For the past several years, the MGH Institute has held the Power, Privilege, and Positionality (PPP) series that builds foundational knowledge (common languages: justice, equity, diversity, inclusion, power, privilege, positionality, racism, oppression, intersectionality) for all incoming IHP students and the broader IHP community. 

A companion PPP series, organized by the Office of Justice, Equity, Diversity, and Inclusion (JEDI) and the Office of Alumni Relations, and modeled after a similar series that had been created for online pre-requisites instructors this past year, was created for alumni last fall to provide them with opportunities to continue their learning and have connections to the curriculum and conversations happening on campus today. 

The series includes an asynchronous course, a debrief session on the course material, and the most recent online panel discussion. 

The theme of the PPP series changes annually. The 2023-2024 theme was “Health at the Intersection of Race, Gender and Sexuality.” 

Dozens of alumni attended the three sessions. The topic of the most recent discussion was “Considering the impact: Real life examples of health care at the intersection of race, gender, and sexuality,” which was also attended by students, staff, and faculty. 

Alumni panelists were Brandon Neal, MS-NU ’23, Alyssa Torchon, MS-SLP ’21, and Li Zhang, MS-SLP ’21. They discussed several topics: the rise of healthcare disparities for individuals who self-identify as BIPOC and LGBTQIA+ and the current healthcare climate, personal experiences when accessing care and the ways that they felt supported and not during those interactions, their own challenges, immigrant/undocumented patients who aren’t specifically LGBTQIA+, and practical ways healthcare providers can create a more inclusive environment for individuals who self-identify as BIPOC and LGBTQIA+.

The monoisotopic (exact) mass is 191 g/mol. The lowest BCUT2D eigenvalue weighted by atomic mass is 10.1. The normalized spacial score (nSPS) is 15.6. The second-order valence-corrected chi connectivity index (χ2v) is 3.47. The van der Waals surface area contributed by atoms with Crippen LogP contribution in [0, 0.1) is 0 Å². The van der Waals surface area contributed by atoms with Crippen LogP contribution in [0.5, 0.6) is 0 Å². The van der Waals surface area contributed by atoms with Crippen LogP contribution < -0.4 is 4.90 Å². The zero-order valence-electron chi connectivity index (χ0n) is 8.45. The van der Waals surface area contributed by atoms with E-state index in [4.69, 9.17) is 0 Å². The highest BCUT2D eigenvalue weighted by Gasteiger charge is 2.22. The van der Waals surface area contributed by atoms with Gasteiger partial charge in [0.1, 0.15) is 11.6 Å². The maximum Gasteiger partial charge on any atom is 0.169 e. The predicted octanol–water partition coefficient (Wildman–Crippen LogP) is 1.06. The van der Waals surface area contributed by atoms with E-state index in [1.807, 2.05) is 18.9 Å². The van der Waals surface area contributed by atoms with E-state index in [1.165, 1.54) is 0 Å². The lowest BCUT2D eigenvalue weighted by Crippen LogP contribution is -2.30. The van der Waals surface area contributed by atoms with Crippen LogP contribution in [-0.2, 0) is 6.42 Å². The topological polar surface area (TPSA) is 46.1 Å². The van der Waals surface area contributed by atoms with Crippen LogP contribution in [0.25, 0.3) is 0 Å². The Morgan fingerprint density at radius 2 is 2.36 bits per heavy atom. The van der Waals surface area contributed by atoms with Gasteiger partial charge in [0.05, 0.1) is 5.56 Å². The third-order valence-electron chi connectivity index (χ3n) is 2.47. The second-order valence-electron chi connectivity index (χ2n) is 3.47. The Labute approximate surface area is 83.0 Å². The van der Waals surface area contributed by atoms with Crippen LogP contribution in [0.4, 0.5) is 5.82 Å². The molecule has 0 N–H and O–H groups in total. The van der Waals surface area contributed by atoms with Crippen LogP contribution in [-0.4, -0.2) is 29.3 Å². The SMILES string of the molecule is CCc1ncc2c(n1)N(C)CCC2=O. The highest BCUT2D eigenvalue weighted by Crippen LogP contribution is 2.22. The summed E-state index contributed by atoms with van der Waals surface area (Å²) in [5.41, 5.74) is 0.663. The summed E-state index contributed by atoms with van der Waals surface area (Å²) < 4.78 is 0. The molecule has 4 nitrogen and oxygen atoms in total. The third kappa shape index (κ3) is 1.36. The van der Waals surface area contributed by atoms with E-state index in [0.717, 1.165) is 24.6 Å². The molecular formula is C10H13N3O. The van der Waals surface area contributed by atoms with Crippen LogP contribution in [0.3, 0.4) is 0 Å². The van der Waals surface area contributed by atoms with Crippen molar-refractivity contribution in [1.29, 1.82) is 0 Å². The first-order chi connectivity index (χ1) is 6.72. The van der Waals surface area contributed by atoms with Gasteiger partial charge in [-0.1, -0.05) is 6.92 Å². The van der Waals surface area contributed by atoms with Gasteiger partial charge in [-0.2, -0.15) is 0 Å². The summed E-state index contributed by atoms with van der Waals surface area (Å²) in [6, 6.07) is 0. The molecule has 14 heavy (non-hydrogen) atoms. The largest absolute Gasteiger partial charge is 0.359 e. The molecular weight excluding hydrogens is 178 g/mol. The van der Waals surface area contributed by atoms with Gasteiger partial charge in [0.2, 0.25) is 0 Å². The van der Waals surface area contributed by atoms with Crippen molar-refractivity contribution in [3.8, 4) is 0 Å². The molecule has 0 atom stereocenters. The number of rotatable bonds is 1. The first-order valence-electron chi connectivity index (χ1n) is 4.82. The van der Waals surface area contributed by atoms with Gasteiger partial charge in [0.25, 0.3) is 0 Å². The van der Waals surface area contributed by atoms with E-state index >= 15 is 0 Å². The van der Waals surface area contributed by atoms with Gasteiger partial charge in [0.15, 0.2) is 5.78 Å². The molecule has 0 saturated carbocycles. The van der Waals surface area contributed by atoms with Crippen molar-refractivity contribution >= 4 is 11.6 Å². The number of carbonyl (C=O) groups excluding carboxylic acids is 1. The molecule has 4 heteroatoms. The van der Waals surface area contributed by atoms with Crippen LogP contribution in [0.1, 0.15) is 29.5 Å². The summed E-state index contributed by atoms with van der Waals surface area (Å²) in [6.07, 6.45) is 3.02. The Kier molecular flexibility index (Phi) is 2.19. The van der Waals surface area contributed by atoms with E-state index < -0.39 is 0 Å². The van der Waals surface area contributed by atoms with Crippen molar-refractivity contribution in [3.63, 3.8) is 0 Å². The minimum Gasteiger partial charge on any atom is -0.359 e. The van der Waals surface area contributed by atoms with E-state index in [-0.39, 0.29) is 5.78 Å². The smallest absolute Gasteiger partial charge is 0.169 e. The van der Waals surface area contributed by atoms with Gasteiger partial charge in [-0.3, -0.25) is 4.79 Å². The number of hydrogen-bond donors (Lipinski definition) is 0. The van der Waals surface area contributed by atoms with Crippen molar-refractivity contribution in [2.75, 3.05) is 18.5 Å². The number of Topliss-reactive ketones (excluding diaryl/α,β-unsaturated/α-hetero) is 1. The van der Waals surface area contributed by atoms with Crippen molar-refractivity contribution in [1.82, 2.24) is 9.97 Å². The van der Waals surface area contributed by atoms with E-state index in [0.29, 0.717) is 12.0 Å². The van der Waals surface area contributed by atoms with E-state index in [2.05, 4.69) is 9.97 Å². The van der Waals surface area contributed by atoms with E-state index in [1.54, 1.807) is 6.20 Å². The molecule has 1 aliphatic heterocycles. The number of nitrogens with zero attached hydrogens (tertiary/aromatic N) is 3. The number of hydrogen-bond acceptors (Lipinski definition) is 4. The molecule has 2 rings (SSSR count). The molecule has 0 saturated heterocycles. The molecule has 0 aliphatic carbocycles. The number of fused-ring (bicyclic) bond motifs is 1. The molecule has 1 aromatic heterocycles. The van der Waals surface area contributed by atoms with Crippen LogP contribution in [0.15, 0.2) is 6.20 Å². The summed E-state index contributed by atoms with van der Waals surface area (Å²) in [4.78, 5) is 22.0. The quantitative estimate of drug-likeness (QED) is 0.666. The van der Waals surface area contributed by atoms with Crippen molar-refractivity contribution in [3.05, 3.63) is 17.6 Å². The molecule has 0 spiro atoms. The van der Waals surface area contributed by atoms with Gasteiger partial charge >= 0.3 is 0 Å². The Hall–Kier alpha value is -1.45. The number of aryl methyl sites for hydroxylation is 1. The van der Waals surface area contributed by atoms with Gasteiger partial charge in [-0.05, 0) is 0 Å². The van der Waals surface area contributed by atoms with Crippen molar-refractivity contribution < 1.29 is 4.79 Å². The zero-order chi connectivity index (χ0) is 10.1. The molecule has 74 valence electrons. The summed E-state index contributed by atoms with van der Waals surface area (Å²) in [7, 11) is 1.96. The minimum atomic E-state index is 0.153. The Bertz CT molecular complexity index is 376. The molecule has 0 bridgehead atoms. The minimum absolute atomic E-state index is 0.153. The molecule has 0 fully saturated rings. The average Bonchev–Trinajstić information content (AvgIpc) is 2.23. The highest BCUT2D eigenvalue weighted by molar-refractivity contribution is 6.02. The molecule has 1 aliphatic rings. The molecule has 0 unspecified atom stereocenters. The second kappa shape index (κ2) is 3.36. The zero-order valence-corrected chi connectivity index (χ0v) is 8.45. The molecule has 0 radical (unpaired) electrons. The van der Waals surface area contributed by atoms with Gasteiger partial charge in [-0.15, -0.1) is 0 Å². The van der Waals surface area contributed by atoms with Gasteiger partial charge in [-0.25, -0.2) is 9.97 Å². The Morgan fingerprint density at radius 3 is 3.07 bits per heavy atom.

The panel was co-moderated by Doctor of Occupational Therapy students Christiana Jussome and Ashlyn Harris. 

“Rich discussions between alumni, alumni and students, and alumni and faculty often occur during these experiences, which helps build community, deepen connections, and creates a shared experience,” said Alumni director Katie Mulcahy. “While alumni are no longer physically at the Institute, they are viewed as forever students. So, by providing alumni with experiences like PPP for alumni, we can support their efforts embody the Institute’s mission and commitment to equity and anti-oppressive practice in their personal and professional lives.”  

Added Dr. Callie Watkins Liu, the Director of JEDI Education and Programs, “It is really exciting to have the opportunity to extend these conversations to IHP alumni and to collaborate with the alumni office. I look forward to developing more JEDI offerings for IHP alumni.”